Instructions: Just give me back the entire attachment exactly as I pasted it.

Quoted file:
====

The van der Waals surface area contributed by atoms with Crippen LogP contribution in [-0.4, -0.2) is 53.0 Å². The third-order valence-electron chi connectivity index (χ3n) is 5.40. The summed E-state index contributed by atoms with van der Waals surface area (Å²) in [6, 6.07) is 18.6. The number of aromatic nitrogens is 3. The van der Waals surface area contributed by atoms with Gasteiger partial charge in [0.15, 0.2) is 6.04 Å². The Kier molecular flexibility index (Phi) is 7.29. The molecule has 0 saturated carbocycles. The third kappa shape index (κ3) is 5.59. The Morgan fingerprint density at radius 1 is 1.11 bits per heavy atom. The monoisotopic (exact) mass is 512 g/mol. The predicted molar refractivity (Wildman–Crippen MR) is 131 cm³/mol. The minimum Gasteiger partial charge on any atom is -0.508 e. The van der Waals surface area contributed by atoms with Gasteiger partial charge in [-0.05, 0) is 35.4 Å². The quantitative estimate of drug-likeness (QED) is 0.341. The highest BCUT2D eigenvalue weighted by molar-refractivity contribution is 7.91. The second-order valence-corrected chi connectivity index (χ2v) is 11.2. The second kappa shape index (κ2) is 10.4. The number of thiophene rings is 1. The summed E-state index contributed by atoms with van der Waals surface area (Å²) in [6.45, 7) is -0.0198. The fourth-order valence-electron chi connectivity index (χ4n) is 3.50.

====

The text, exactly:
The van der Waals surface area contributed by atoms with Crippen LogP contribution in [-0.4, -0.2) is 53.0 Å². The third-order valence-electron chi connectivity index (χ3n) is 5.40. The summed E-state index contributed by atoms with van der Waals surface area (Å²) in [6, 6.07) is 18.6. The number of aromatic nitrogens is 3. The van der Waals surface area contributed by atoms with Gasteiger partial charge in [0.15, 0.2) is 6.04 Å². The Kier molecular flexibility index (Phi) is 7.29. The molecule has 0 saturated carbocycles. The third kappa shape index (κ3) is 5.59. The Morgan fingerprint density at radius 1 is 1.11 bits per heavy atom. The monoisotopic (exact) mass is 512 g/mol. The predicted molar refractivity (Wildman–Crippen MR) is 131 cm³/mol. The minimum Gasteiger partial charge on any atom is -0.508 e. The van der Waals surface area contributed by atoms with Gasteiger partial charge in [-0.05, 0) is 35.4 Å². The quantitative estimate of drug-likeness (QED) is 0.341. The highest BCUT2D eigenvalue weighted by molar-refractivity contribution is 7.91. The second-order valence-corrected chi connectivity index (χ2v) is 11.2. The second kappa shape index (κ2) is 10.4. The number of thiophene rings is 1. The summed E-state index contributed by atoms with van der Waals surface area (Å²) in [6.45, 7) is -0.0198. The fourth-order valence-electron chi connectivity index (χ4n) is 3.50.